Kidding season itself is exciting, the waiting is nerve-wracking. Unless, of course, you don't realize the doe is going to kid. Yucatan, my two year old LaMancha is a prime example. Rebekah and I had been watching her closely since mid-February when she started bagging up. We had two possible breeding date, both by AI. Sure, she was getting close, but her udder wasn't tight, tail head ligaments still present and accounted for, appetite healthy - nothing to suggest imminent birth, right? I got home during a rainstorm and immediately realized that Yucatan, typically very social, wasn't with the remainder of the herd at the gate. A quick search of the paddock revealed Yucatan hidden away in one of the shed stalls with a good sized, almost pure black kid, standing behind her. Dry, clean, fed and fluffed up. As a side note, this makes AI doe kid #3 for the year - twin doe kids from Katie - Arizona and Alaska, and now Argentina from Yucatan.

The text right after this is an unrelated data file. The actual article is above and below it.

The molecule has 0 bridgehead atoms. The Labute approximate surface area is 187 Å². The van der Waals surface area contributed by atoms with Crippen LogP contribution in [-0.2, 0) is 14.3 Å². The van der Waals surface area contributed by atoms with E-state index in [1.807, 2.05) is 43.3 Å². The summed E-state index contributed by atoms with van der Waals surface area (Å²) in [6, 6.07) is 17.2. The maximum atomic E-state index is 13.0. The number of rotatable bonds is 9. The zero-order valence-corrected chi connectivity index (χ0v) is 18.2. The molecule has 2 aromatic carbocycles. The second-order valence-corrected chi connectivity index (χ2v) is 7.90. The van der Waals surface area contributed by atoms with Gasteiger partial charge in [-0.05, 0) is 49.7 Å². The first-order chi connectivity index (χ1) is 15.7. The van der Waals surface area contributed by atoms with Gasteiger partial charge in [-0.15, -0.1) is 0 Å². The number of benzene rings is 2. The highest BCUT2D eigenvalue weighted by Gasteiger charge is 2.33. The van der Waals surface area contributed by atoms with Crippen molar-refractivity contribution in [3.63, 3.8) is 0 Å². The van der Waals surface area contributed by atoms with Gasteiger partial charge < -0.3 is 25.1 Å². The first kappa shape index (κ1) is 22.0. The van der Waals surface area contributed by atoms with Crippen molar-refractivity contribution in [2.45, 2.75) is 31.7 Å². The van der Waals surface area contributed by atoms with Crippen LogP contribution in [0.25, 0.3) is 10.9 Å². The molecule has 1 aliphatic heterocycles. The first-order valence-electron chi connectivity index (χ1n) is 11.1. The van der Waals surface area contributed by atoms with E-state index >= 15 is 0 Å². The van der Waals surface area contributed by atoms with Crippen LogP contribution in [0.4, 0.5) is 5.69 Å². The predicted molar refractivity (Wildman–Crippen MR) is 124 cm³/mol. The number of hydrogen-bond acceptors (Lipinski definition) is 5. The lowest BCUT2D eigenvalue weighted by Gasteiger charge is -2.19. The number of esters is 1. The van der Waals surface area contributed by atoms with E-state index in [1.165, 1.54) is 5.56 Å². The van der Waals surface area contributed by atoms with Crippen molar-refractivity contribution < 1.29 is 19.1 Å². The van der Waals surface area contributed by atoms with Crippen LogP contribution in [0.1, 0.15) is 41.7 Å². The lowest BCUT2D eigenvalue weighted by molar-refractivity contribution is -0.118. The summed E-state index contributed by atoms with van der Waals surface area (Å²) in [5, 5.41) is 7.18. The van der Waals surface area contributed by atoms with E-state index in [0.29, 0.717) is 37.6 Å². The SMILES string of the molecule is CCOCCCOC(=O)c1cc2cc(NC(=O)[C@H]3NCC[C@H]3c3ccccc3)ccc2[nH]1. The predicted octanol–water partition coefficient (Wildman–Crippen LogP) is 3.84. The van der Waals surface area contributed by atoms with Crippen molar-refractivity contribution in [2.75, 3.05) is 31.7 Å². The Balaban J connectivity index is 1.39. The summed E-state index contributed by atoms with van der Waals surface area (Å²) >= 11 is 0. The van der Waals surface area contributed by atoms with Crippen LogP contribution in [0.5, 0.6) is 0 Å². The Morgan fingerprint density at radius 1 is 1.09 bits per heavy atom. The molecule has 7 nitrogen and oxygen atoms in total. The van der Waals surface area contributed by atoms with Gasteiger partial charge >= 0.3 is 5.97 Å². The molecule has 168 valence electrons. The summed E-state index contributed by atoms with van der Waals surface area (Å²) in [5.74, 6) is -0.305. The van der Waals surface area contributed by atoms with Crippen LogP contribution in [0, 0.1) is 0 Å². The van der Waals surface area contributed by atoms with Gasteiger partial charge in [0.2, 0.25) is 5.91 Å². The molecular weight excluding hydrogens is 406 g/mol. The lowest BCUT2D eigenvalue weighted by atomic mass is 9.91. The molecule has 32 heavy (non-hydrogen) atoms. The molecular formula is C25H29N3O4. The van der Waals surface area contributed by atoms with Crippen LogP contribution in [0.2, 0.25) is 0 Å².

One of the older AI doe kids, Alaska, broke her leg about a month ago. The first week of the fracture was something of a trial and error to find the best splinting method on an active, spunky kid. Then two weeks in the splint and last week I removed it. At first she was hesitant to place weight on it, but this week, she's bounding around with only a slight bowing in of the front leg and thickening of the canon bone due to the callus , which will hopefully resolve with time.